“Old Students”

Last week I read in Tuesdays with Timji,  a yoga blog I follow, that a yogi from the first generation of Pattabhi Jois’ western students passed away recently. The news attracted my attention because although I had heard this yogi’s name, Brad Ramsey, I didn’t really know much about him.

Other Ashtangis of his generation, in Mysore called ‘old students’,  have become quite famous and influential teachers as Pattabhi Jois’ Ashtanga Yoga has become so popular over that past few decades. In fact, many of these personalities are known all over the world for sharing their own interpretations of P. Jois’ teaching.

This has made for a the spreading of a diverse selection of Ashtanga interpretations these days, and also a very inspiring movement to celebrate the core essence of P.Jois  in what has been called Ashtanga Yoga Confluence. With today’s travel norms and the internet, students now have quite a selection to choose from  within the umbrella of Ashtanga Yoga.

I pulled out my copy of Guruji: A Portrait of Pattabhi Jois and found the chapter with Brad’s interview, and am so glad I did. It’s inspiring for me to be able to relate to this guy who also found and navigated the path of Ashtanga, although in different circumstances. It’s helpful for me to be reminded of how things used to be back in those days, and reassuring that there are long-term, devoted students out there who the throngs of us newer students have never heard about.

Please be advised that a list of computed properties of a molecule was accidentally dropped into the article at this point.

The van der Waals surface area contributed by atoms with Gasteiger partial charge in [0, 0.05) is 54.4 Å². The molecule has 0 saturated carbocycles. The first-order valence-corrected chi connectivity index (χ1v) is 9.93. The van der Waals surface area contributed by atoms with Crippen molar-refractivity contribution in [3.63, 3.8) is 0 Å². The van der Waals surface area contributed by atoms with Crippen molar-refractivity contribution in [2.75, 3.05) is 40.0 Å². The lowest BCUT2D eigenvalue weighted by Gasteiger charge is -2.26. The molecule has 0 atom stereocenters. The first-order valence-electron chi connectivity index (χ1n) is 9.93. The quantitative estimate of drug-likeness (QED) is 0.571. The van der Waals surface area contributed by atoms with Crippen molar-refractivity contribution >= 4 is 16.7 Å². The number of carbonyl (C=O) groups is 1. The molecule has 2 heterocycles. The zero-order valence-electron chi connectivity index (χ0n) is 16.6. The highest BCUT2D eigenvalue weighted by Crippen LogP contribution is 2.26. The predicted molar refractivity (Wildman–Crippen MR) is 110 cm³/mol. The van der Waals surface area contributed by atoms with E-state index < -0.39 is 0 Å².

Maybe the fact that Brad was such an experienced and devoted practitioner, a talented teacher and great yogi yet not among the popular teachers in the Ashtanga world is somehow especially refreshing for me.

Brad’s interview shows me someone who is able to look back on his life of Ashtanga with deep affection and endearment.  He was enamored with Guruji yet also grounded in the physical realities of daily asana practice, which as he described, was exceptionally challenging for him.

Ultimately, I think, yoga in any tradition is a unique process for each of us as it is an inward movement that must take one through the completely isolated hole of one’s self  to get through to the universal spirit.

The choices we make for support in this process are up to each of us, and reflect our own intention, clarity and equanimity. My guess is that the primary vehicle in yoga is … practice.

RIP Brad Ramsey. Thanks for the inspiration.

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